He questioned the decision to unfreeze dividends without ensuring proper accountability, given that Libya was currently a failed state and one of the major countries of origin of migrants fleeing to Europe.
"Clearly, the European parliament has to bring the question up to the plenary. It cannot be that such a group of ‘experts’ takes decisions in such an important matter as Libya, a failed state that lets depart every day thousands of illegal migrants to Europe, without following the proper political decision process!?" Dewinter argued.
Prince of Belgium Intervenes
It is noteworthy that even the Belgian Royal Family has failed to avoid a scandal around the Libyan assets.
Prince Laurent of Belgium, the younger brother of King Philippe and a champion of environmental issues, made an investment in Gaddafi’s Libya — a big project to stop the desertification of Africa. With his NGO Global Sustainable Development Trust (GSDT), the King's brother had pledged to plant a green belt to prevent Tripoli, Benghazi and Al Bayda in Libya from being silted up.
As a result, 70 million euros ($79.5 million) contract was signed by the prince back in the times of the Gaddafi government, while 200 workers were supposed to work for 20 years on the project. The project failed even before Gaddafi’s demise.
The Libyan state’s appeal was dismissed. Since huge sums had been parked by Gaddafi in Brussels, the judge in charge of the case, Michel Claisse, found the equivalent of 16 billion euros at the Euroclear bank where the money was frozen: 5 billion euros in cash and another 11 billion euros in investment funds.
But now, it appears that the interest and dividends produced by these "frozen" funds continued to be paid. In total, the interests reach about 3 billion euros ($3.4 billion). Asked about recipients, Euroclear has retreated behind its duty of confidentiality not to respond.
Some 300 million euros ($341 million) worth of dividends were also found at HSBC in Luxembourg but the money was quickly transferred to banks in the Gulf states. To recover his due, the Prince is now seeking to address the Hong Kong-based HBSC bank.
Fighting Factions Eager to Control Funds
The police inquiry shows that interest goes to accounts belonging to the Libyan Investment Authority (LIA), the country’s sovereign fund, created in 2006.
It is noteworthy that some of the strategic investments made by Gaddafi's governments and inner circle were indeed financially well advised. The LIA, for instance, purchased assets in companies, notably in Italy and the United Kingdom, that include Fiat, Juventus Football Club, UniCredit bank, the Royal Bank of Scotland, the former Finnmecanica engineering company (now known as Leonardo), the oil and gas giant ENI or the publisher Pearson.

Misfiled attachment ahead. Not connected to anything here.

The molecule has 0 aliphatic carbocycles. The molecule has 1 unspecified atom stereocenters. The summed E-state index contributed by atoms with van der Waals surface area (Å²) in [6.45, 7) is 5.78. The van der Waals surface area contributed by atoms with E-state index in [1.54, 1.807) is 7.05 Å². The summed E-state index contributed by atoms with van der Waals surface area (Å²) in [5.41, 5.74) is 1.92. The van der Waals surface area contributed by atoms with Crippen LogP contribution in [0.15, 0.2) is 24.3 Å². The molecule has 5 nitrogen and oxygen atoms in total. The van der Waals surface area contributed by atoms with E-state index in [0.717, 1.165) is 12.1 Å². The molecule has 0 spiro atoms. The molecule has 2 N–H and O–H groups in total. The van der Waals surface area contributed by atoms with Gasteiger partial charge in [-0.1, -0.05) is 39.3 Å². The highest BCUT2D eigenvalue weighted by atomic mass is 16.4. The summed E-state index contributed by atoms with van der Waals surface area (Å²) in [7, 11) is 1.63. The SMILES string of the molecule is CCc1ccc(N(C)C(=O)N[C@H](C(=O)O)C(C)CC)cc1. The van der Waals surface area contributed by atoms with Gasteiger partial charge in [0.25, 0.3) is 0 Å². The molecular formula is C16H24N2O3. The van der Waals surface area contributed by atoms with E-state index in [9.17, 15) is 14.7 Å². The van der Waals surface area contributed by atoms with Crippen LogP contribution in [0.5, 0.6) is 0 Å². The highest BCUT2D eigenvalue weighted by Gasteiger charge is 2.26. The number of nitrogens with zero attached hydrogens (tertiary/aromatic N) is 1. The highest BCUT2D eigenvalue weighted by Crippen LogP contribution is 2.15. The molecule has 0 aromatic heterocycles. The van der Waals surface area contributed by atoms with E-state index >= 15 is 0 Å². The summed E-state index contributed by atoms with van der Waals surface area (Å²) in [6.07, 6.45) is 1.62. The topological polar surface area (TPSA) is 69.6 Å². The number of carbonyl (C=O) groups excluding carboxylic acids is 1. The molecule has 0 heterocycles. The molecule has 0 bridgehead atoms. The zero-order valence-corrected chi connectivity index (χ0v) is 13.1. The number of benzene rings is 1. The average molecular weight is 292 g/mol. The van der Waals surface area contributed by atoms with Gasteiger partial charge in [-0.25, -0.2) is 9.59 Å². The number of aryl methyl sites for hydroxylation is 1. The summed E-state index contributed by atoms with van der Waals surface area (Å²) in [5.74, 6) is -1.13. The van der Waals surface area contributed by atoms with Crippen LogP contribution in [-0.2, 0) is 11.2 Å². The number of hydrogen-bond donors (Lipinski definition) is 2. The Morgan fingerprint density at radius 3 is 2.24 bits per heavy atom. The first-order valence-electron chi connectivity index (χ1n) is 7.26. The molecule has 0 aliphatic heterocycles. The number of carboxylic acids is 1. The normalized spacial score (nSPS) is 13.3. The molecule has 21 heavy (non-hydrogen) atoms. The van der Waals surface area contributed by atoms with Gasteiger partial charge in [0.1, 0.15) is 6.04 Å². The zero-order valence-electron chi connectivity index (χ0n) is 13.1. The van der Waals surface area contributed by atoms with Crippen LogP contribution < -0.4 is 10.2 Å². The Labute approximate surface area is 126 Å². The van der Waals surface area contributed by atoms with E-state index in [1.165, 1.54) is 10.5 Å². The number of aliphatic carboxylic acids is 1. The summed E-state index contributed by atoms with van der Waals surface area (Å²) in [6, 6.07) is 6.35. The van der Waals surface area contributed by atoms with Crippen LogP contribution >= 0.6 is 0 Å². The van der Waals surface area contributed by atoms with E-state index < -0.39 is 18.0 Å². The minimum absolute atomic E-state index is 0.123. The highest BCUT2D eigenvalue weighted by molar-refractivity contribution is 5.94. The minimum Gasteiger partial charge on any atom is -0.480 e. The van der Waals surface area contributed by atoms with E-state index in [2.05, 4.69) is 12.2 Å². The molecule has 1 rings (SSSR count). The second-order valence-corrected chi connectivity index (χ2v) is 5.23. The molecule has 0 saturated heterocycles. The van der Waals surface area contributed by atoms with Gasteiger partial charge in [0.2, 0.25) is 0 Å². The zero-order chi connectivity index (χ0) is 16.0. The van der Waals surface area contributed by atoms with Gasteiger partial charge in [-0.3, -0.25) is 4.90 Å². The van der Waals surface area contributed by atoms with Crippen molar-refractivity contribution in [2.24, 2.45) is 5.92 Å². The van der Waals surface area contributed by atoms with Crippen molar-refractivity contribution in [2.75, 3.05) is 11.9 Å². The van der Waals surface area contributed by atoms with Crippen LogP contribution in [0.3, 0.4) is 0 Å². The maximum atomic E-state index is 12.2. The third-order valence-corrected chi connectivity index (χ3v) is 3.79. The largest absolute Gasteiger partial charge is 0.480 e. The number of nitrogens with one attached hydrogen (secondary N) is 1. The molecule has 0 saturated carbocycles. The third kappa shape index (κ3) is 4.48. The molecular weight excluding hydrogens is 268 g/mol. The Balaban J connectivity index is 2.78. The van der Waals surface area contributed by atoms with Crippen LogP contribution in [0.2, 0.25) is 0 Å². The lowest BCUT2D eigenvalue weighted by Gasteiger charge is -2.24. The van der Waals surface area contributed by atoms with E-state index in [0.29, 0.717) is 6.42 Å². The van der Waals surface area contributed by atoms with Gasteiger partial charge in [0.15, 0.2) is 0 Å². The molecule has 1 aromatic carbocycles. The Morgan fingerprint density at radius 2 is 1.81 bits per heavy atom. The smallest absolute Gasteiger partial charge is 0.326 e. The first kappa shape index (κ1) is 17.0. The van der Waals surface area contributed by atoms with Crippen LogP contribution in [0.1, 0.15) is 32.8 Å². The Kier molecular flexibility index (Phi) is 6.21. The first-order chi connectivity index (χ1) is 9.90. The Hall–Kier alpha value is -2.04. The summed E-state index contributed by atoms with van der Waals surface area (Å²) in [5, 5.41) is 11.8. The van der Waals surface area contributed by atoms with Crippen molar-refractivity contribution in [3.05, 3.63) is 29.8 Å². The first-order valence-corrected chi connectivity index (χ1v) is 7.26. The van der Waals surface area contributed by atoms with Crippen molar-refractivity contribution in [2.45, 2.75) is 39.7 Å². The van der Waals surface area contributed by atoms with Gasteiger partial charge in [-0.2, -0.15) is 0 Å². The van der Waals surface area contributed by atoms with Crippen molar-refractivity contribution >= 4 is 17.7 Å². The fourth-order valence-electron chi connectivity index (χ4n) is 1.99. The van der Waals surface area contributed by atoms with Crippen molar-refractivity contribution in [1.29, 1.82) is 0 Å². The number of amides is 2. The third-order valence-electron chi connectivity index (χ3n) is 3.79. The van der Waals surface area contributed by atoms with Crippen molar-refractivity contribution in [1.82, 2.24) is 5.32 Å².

Today, Libya is a failed state, permanently destabilized by Islamist militants and tribal militias. The UN-backed group is in the capital of Tripoli, while another, backed by the army, is in the eastern port of Tobruk. Both factions have their competing bosses to manage the sovereign fund.
The UN sanctions on the billions of the LIA assets, invested with banks and fund managers across Europe and North America are still in place. In Europe, national governments are responsible for enforcing these sanctions. But the 28 EU governments held a meeting in October 2011 that interpreted the sanctions as being applicable only to the original frozen assets, not the interest earned after September 2011.
Meanwhile, LIA funds are still locked in four main bank accounts, managed by Euroclear, the bank belonging to the International Central Securities Depository (ICSD) in Brussels, one of the two international depositories of shares and bonds (the other one being Clearstream in Luxemburg).
The interest flows from the fund’s assets around the world are frequent and large. According to media reports, the LIA fund received about 600 million euros between April 2012 and April 2013, as interest from the combined, supposedly frozen, assets around the world.
It is only to be hoped that this wealth will soon be available for Libya, once the war-shattered country stabilizes.
The views and opinions expressed by the contributors do not necessarily reflect those of Sputnik.